Bill would force landscapers to register with state

Bill would force landscapers to register with state

A Rhode Island senator wants landscapers to register their businesses with the state and carry insurance. The requirements are geared at helping legitimate landscapers differentiate themselves from non-tax-payers, which is a problem contractors face across the country.

January 20, 2011
Providence Journal
Industry News

They’re the people who push the mowers and clean up the debris, leaving lawns and yards looking spiffy while the owners are working or playing or doing something better with their time.

Until now, landscapers have not had to register with the state, but that may be about to change.

A bill sponsored last week by Sen. John J. Tassoni Jr., D-Smithfield, Rhode Island, would require landscapers to register with the state and it would also require them to carry “not less than” $100,000 in public liability and property damage insurance.

Tassoni says the goal of his bill is to “level the playing field” between legitimate landscaping operations and people who do landscaping work without paying taxes on their income.

“I’ve had a number of complaints from local landscapers,” he said. “They’re complaining about these fly-by-night landscapers that put a lawnmower in the car, they do a job for $20 cash, and the state’s losing a lot of money for income-tax purposes and also sales-tax purposes.”

The conflict arises when legitimate and fly-by-night landscapers cross paths and bid on the same jobs, usually smaller ones, Tassoni said. Often, he said, it is the legitimate landscapers who are at a disadvantage.

“They carry an enormous amount of insurance and they do everything by the book,” he said. “That’s overhead for them, and the other guy has no overhead.”

Tassoni said he was not sure what it would cost smaller landscapers to carry insurance, nor was he sure what it could cost them to register with the state Board of Examiners of Landscape Architects, which would be the point of contact should his bill be adopted.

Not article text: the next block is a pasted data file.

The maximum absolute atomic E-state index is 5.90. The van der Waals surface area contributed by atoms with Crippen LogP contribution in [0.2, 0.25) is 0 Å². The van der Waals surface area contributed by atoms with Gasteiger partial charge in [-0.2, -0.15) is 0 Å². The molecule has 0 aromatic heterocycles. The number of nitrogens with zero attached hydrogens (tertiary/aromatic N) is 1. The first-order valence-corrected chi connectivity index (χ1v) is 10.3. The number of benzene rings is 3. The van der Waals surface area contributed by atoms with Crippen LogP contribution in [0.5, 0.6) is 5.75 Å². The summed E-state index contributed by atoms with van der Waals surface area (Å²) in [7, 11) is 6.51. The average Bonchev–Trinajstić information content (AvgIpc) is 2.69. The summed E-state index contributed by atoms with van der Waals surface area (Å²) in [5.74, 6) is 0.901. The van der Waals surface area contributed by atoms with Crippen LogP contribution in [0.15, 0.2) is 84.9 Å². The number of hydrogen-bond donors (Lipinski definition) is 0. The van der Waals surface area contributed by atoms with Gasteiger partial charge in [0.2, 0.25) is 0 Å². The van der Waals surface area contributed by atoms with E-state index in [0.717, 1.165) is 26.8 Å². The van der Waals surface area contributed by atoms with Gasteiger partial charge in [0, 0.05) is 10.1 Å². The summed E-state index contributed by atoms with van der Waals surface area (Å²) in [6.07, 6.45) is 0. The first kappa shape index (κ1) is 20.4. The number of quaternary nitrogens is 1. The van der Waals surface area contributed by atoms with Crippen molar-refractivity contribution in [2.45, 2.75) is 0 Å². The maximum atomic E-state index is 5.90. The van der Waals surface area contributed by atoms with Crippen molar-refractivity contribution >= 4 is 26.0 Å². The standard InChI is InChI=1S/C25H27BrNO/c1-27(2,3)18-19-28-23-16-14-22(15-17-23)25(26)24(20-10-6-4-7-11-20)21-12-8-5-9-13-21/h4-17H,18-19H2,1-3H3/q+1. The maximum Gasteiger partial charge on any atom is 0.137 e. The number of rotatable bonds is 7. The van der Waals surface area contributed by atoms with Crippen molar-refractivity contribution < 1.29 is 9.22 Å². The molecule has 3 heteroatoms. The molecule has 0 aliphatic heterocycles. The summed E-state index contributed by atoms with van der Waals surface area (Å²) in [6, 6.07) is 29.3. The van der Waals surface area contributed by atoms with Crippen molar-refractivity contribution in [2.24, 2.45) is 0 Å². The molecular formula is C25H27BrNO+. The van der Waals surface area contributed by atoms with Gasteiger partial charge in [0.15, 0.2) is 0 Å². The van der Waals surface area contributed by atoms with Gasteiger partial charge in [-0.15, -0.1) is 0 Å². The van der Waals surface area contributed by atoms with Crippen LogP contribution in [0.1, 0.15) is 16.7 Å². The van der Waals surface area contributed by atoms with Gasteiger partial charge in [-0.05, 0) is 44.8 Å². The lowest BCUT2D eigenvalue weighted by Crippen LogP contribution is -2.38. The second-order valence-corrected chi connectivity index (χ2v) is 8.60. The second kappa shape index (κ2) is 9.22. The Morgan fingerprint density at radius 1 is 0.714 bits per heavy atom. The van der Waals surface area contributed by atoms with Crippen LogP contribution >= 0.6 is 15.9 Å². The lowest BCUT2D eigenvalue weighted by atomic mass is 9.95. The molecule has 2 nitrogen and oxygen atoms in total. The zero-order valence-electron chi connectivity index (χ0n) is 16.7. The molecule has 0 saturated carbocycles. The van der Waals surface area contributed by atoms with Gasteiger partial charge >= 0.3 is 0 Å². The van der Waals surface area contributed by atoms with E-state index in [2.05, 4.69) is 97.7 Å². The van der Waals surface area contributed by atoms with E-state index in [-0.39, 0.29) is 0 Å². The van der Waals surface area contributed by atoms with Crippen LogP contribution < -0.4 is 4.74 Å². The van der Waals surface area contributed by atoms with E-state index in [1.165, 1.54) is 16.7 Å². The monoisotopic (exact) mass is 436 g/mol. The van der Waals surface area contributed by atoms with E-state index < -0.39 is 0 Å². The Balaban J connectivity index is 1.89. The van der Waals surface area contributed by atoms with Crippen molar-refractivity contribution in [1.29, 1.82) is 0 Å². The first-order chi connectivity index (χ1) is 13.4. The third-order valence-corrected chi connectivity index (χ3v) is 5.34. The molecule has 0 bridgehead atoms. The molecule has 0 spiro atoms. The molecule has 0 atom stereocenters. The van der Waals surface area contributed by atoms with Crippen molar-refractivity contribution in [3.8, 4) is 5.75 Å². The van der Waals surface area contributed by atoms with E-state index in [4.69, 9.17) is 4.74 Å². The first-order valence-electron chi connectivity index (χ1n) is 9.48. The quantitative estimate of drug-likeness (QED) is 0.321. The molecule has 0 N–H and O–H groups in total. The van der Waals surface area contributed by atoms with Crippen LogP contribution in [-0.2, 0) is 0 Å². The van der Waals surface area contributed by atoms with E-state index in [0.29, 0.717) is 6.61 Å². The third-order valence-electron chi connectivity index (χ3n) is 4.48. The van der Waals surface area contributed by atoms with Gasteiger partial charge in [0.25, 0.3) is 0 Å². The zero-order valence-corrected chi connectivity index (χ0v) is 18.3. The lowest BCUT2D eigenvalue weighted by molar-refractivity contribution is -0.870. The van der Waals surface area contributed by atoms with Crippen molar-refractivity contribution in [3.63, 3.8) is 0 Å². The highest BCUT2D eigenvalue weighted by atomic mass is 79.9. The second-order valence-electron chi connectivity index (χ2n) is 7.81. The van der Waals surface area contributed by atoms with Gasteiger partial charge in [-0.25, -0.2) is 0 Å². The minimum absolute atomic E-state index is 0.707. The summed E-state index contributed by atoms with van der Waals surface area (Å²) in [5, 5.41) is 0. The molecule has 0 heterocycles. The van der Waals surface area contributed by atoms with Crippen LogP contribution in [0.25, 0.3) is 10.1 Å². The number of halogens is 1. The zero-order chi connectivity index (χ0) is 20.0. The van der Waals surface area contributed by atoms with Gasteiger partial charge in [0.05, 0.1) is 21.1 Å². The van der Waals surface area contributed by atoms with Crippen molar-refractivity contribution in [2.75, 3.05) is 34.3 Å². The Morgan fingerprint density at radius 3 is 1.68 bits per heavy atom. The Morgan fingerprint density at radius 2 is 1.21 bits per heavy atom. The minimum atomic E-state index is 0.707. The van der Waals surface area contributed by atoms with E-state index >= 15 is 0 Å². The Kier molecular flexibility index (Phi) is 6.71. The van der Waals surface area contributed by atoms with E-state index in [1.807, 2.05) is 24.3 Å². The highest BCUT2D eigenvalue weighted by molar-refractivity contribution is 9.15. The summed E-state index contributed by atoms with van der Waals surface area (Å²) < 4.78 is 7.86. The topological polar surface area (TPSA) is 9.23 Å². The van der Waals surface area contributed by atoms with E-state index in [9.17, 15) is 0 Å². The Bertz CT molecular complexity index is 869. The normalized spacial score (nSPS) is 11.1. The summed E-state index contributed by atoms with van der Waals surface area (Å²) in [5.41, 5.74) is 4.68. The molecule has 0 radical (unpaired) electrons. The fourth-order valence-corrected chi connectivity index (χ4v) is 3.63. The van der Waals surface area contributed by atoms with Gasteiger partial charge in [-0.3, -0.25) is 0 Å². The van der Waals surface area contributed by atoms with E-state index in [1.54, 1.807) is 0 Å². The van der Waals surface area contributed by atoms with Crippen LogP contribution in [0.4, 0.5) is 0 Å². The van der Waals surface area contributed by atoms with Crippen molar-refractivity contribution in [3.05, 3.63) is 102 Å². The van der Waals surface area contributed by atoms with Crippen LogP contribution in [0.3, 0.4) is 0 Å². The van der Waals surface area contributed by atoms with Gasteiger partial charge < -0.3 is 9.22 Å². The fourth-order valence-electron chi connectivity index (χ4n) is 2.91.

As its name implies, the board oversees “landscape architects” — a different breed of landscapers who must have college degrees and on-the-job experience and must also pass tests to work in Rhode Island. Each individual landscape architect must pay a registration fee — $80 every two years — and the company a landscape architect works for, even if it is a sole proprietorship — must pay a license fee of $120 every two years, a spokeswoman for the board said.

It remains to be seen how Tassoni’s bill will be received among landscapers. Calls to two landscaping businesses were not returned, and a call and e-mail to the Rhode Island Nursery and Landscapers Association also were not returned.

A spokeswoman for the Rhode Island Statewide Coalition, an advocacy group for taxpayers and businesses, expressed concern that Tassoni’s bill might hurt smaller landscaping businesses and make it more difficult for them to do business in Rhode Island.

“It seems designed to favor the largest players in the landscape business, and run some of the smallest ones out of it,” said RISC spokeswoman Donna Perry.

Requiring landscapers to register with the state is not unheard of. For instance, Texas and North Carolina require that they register; Pennsylvania does not.

Tassoni initially said his bill, S0007, would not affect high school students who cut lawns on the side, but later indicated that he will refile the bill this week with wording that specifies the law would not apply to them.